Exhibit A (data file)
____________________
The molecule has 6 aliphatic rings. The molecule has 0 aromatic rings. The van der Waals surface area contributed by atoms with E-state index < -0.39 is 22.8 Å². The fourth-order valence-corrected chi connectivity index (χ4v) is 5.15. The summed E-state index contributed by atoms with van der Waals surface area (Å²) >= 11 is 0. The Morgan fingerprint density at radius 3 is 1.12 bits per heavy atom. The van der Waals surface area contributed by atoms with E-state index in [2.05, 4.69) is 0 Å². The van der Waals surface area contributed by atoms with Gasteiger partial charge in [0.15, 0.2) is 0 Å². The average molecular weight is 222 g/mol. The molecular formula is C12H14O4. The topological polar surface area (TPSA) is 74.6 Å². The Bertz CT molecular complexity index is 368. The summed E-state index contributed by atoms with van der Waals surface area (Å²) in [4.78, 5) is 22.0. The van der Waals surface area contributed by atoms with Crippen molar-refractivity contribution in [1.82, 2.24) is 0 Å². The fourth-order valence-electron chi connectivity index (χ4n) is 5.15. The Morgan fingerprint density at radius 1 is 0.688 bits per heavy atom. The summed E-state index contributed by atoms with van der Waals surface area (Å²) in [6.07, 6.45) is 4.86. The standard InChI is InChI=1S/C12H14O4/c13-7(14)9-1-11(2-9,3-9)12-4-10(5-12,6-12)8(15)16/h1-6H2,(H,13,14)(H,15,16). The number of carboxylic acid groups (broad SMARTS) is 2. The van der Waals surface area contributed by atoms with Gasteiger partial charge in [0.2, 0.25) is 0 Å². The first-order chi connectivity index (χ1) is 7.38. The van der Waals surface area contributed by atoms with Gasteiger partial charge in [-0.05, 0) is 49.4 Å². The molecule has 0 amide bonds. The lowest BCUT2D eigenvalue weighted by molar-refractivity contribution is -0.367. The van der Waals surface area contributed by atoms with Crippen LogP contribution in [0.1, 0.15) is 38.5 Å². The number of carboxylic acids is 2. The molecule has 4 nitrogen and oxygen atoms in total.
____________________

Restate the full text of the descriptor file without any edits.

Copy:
The molecule has 6 aliphatic rings. The molecule has 0 aromatic rings. The van der Waals surface area contributed by atoms with E-state index < -0.39 is 22.8 Å². The fourth-order valence-corrected chi connectivity index (χ4v) is 5.15. The summed E-state index contributed by atoms with van der Waals surface area (Å²) >= 11 is 0. The Morgan fingerprint density at radius 3 is 1.12 bits per heavy atom. The van der Waals surface area contributed by atoms with E-state index in [2.05, 4.69) is 0 Å². The van der Waals surface area contributed by atoms with Gasteiger partial charge in [0.15, 0.2) is 0 Å². The average molecular weight is 222 g/mol. The molecular formula is C12H14O4. The topological polar surface area (TPSA) is 74.6 Å². The Bertz CT molecular complexity index is 368. The summed E-state index contributed by atoms with van der Waals surface area (Å²) in [4.78, 5) is 22.0. The van der Waals surface area contributed by atoms with Crippen molar-refractivity contribution in [1.82, 2.24) is 0 Å². The fourth-order valence-electron chi connectivity index (χ4n) is 5.15. The Morgan fingerprint density at radius 1 is 0.688 bits per heavy atom. The summed E-state index contributed by atoms with van der Waals surface area (Å²) in [6.07, 6.45) is 4.86. The standard InChI is InChI=1S/C12H14O4/c13-7(14)9-1-11(2-9,3-9)12-4-10(5-12,6-12)8(15)16/h1-6H2,(H,13,14)(H,15,16). The number of carboxylic acid groups (broad SMARTS) is 2. The van der Waals surface area contributed by atoms with Gasteiger partial charge in [0.2, 0.25) is 0 Å². The first-order chi connectivity index (χ1) is 7.38. The van der Waals surface area contributed by atoms with Gasteiger partial charge in [-0.05, 0) is 49.4 Å². The molecule has 0 amide bonds. The lowest BCUT2D eigenvalue weighted by molar-refractivity contribution is -0.367. The van der Waals surface area contributed by atoms with Crippen LogP contribution in [0.1, 0.15) is 38.5 Å². The number of carboxylic acids is 2. The molecule has 4 nitrogen and oxygen atoms in total.